Last spring, we had the most beautiful daffodils in the world and everyone admired them. Although I’ve always loved a cheering display of these heralds of spring, I have never thought individual daffodils to be truly beautiful until I saw these ones that Cat Daddy had planted the previous autumn. Whilst they were recognisable as daffodils, the ragged edges gave them an untamed oomph, like the kind of daffodils one would more likely stumble across in Faeryland than on earth.

I loved our first spring with them. Sadly it was our ONLY spring with them because, as soon as they had withered, Cat Daddy pulled them all up again (although a few somehow escaped the cull, and we are still debating what to do with those). This was partly because daffodils are toxic to cats – and maybe we should have known this before, but the list of cat-incompatible plants is so long that it would be impossible to memorise everything – but also because that late winter/early spring was when Louis Catorze’s health took an especially bad turn. I don’t think we will ever know what caused him to deteriorate, but introducing a new thing known for its toxicity probably wasn’t smart.

So now the daffodils have gone to a new home with my mum, whose cat has no health issues and steers well clear of flowers. I hope my mum enjoys them as much as we did for that one brief season.

Here is one of our daffodils, photographed last year:

Fun while it lasted.

And here is the reason why we can’t have nice plants:

It’s all his fault.

Les araignées de la nuit

*WARNING: CONTAINS POTENTIALLY TRIGGERING SPIDER REFERENCES AND A (PRETTY RUBBISH) DRAWING OF ONE*

The autumn equinox is here, and this time of year always fills me with deep, deep joy. The one thing I don’t like about it, however, is the fact that it’s spider season.

I know, I know, they help us out by catching flies. But still … *shudder* …

Despite living opposite a park, we don’t seem to have encountered too many of the little critters as yet. I can’t help hoping that the summer heatwave dried them all to a crisp but, in reality, it’s probably because it’s uncharacteristically warm. So they must still think it’s summer and just haven’t thought to creep into our houses as yet.

Although I spent much of my childhood and early adulthood with crippling arachnophobia, these days I don’t mind sharing my space with a spider. Given the choice, I would obviously rather not. But I can cope, as long as it’s small and it stays the hell away from me. Plus we have a cat who kills and eats creepy crawlies. So, all is good, oui?

Not quite.

Of course this is Louis Catorze we’re talking about, so there’s a little twist to the tale.

Catorze is the Happy Gilmore of spider hunters. In case you haven’t seen the film, it’s about a baseball-player-turned-golfer who can manage a hole in one from miles away, but not a short, easy putt of a few centimetres. This is the perfect analogy for Catorze and spiders. He is great at spotting faraway spiders who are just minding their own business at the other end of the room, and he will happily leap off laps to eat said beasties straight off the wall or the floor, even in the dark. But a spider that is right in front of him: nope. If I place him next to a spider he just looks straight through it, then looks gormlessly at me and pitter-patters off.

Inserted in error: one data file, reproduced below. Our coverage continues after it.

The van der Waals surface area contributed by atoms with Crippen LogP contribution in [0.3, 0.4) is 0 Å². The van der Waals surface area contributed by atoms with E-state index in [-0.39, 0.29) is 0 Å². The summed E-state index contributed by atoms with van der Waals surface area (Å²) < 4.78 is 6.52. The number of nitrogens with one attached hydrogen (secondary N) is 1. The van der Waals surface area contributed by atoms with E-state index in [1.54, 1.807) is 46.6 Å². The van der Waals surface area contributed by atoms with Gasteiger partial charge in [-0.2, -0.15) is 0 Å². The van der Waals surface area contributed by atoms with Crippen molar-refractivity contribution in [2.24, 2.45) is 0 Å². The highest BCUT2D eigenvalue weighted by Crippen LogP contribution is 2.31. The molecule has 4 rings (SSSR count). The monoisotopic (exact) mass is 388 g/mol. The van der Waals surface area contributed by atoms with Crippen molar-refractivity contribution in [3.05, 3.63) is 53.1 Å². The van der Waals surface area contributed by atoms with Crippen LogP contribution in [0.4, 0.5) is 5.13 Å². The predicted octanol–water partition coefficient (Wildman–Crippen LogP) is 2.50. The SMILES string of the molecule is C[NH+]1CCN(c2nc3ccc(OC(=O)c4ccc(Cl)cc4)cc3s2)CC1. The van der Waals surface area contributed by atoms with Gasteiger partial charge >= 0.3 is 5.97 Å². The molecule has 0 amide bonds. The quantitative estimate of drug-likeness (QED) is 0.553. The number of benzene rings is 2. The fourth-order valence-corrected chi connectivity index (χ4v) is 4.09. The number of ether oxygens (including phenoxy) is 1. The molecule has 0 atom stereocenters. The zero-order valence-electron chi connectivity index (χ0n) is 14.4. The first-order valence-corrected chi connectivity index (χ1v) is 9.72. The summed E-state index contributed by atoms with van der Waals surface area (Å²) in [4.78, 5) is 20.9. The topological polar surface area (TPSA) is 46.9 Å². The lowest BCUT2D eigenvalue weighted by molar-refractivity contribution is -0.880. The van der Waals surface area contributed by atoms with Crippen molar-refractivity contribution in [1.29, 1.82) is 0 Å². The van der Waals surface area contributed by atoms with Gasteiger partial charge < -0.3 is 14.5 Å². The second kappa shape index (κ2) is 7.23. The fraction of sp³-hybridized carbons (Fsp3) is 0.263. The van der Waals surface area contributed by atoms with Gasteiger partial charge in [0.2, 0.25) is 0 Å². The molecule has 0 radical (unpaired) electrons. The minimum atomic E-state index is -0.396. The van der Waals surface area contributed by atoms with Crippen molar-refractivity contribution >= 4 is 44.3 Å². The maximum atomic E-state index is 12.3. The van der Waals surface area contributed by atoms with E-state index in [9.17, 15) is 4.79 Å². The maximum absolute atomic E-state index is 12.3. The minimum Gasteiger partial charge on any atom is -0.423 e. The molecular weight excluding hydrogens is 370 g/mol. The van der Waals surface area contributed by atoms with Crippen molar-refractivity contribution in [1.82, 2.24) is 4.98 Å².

I hope that the spider population will keep a respectable distance this autumn. And, if not, I hope that I will have some success with my arachno-tutelage of Catorze. The picture below shows my ingenious scientific spider-eating training in action, and naturellement it takes into account the cat’s innate predisposition towards doing the opposite of whatever is expected or wanted:

Yes, those big spider eyes are cat biscuits.

*EDIT: I’ve just been told that Happy Gilmore played baseball, not golf. Serves me right for getting drunk during the film!

Toujours autant de pluie chez moi

Autumn is here! And that, invariably, means rain, but it doesn’t stop it from being my favourite time of the year.

Now, we all know that Louis Catorze doesn’t respond to anything in the way that a normal cat would, but his love of the rain is something that I find especially freakish. He loves it so much that he doesn’t simply linger outside if caught in a downpour: he will actually run FROM INDOORS TO OUTDOORS when he hears it. Imagine Lieutenant Dan from Forrest Gump when he’s on the boat, and that will give you a startlingly accurate image of what Catorze is like during a storm. Normal pets are usually hiding under the bed and praying for it to be over. Catorze, erm, isn’t.

If he’s not hunting – which he often is, as there is something about the rain that either flushes animals out of their hiding places, or flips Catorze’s “Urge To Kill” switch, or both – he will just shelter under our outdoor table and watch the rain, like this. (See video below, at the end of which you can just about catch Cat Daddy’s “Ugh!”) Sometimes Catorze will sit like this for hours.

Do any of your cats do this?

[Silence, tumbleweed, crickets]

Anyone?

Il faut cultiver notre jardin

The spring equinox is here, which means brighter days and a renewed sense of joie de vivre. And, as if to mark this theme of vitality and optimism, someone or something has puked in our vegetable patch, right on the bit where we plant our salad leaves and kale. 

Now, I know what you’re thinking. Believe me, I thought it, too, and it was also the first thing Cat Daddy said upon discovering it (right after all the swearing). But, disgusting though this is, when you have just one animal who eats pretty much just one thing, you soon get to know what their regurgitated food looks like. This was much too copious and too, erm, orange to have been produced by Louis Catorze. I know his brew like I know my own name and, trust me, this ain’t his.